French watch maison Reservoir divides its watches into marine, aeronautics and car categories.
Watches take inspiration from dials and gauges found in cockpits, on dashboards or some sort of diving equipment.
And they all share a common theme of a retrograde minute hand sweeping across the top two thirds of the dial and a jumping hour at 6 o’clock.
Some have a power reserve indicator below the jumping hour.
A modified ETA 2824-2 automatic movement does the work under the hood.
Because the dial architecture is unusual, the fact that it is used over and over again does not particularly matter, especially since it adapts well to a variety of designs.
Two recent additions to the Reservoir range illustrate the point perfectly.
First is the Kanister watch, which borrows its design from the revs gauge of a 1952 356 Speedster.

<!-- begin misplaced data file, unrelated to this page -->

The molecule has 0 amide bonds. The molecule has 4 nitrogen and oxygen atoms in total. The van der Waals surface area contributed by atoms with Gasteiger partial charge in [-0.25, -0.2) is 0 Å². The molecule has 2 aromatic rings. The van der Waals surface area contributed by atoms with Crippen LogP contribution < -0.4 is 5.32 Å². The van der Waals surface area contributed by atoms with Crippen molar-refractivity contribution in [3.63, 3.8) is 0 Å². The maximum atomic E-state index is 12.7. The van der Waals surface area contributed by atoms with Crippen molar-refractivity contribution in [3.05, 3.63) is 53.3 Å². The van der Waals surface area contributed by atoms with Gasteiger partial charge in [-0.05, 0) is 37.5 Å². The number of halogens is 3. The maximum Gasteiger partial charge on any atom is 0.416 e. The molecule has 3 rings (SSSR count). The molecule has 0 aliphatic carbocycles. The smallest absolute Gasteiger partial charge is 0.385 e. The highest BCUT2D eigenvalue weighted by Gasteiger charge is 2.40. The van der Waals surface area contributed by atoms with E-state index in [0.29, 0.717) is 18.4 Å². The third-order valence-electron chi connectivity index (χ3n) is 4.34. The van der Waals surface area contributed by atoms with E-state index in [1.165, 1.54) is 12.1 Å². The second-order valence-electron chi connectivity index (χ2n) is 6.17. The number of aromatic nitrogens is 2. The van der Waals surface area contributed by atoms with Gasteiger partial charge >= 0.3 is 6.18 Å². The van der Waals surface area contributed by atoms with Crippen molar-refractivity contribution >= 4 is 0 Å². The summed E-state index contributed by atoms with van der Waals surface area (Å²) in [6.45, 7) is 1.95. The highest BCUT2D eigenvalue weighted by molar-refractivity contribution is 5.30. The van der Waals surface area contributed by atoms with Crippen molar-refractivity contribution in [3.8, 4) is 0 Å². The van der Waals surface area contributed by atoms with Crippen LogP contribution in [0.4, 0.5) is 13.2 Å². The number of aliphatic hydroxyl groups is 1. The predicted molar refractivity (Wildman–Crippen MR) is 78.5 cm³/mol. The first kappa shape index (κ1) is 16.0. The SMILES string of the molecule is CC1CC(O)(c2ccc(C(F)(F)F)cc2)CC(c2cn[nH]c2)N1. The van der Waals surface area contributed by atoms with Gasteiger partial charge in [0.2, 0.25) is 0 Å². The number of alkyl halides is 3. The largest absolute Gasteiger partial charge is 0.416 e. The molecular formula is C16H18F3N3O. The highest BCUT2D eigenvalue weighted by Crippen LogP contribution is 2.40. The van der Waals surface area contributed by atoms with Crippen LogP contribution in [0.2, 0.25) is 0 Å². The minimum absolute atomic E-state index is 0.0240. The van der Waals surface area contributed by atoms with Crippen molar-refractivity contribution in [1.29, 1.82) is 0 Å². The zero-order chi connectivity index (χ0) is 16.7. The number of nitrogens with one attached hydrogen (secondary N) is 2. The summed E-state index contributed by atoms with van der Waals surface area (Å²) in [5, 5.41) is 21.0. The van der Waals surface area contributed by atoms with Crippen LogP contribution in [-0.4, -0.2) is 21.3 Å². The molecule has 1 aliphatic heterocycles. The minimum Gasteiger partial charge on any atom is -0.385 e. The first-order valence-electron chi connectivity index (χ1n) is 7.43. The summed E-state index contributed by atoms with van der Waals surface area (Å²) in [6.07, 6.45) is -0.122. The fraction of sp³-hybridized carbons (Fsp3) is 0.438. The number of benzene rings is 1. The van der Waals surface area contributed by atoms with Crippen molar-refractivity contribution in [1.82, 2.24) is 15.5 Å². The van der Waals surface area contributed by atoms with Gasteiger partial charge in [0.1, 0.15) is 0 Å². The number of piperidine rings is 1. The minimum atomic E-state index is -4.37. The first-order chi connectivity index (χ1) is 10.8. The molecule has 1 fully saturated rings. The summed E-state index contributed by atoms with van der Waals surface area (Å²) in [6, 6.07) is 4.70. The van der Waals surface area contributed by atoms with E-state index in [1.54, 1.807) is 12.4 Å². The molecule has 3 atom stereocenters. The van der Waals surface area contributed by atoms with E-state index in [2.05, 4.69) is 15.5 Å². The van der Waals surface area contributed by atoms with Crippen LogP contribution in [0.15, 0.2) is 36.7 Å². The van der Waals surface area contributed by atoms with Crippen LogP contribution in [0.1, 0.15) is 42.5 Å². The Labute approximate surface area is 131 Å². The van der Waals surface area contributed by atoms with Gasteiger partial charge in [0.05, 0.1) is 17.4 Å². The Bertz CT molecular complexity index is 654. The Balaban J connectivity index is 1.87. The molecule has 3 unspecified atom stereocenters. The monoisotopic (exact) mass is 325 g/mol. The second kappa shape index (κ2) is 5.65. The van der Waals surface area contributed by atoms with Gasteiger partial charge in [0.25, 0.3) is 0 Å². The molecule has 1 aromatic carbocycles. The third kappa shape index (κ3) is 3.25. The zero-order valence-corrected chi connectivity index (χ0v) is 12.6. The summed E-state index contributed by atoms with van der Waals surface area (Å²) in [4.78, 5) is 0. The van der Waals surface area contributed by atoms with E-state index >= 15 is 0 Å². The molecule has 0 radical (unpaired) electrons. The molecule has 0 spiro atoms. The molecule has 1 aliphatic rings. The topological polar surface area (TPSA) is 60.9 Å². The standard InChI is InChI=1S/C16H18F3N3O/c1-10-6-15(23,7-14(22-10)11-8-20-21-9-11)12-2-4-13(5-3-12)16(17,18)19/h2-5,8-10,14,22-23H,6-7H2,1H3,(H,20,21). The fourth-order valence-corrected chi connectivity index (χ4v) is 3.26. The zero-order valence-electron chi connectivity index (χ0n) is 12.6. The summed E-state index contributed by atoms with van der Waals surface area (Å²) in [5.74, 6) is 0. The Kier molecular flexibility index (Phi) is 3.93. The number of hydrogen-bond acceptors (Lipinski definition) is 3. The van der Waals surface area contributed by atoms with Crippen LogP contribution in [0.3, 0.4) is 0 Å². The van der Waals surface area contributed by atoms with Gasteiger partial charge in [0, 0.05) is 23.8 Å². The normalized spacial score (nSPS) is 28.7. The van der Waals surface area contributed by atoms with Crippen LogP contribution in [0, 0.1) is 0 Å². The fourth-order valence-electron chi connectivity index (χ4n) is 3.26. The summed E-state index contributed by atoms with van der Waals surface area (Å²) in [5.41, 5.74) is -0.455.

The gauge kept drivers amused because at the lower end of the scale from 0 to 2,500 rpm, it had normal green markers on a black background, but as revs exceeded 2,500 then 5,500 rpm, scary speed stripes in green then red appear as a warning that the engine is about to blow.
Reservoir’s dial uses exactly the same design, with the scary stuff kicking in as the minute hand hits 25 minutes and 45 minutes past each hour.
It is on sale for £3,950.
Even more recent from Reservoir is a piece based on 1940s World War II comic book heroes Blake and Mortimer, an offshoot of Tintin that never really got the traction of the boyish Belgian detective.
Reservoir borrows from Gerald Genta’s Mickey Mouse playbook by making the retrograde minute hand from the arm of Mortimer as he appears to point at something terrifying overhead; most likely a German bomber.
The jumping hour is larger than usual Reservoir watches, and it does not have a power reserve below it like the brand’s car-inspired designs.
Other than that it is the same 41.5mm steel watch with a different design story.
The Blake and Mortimer watch retails for £2,800.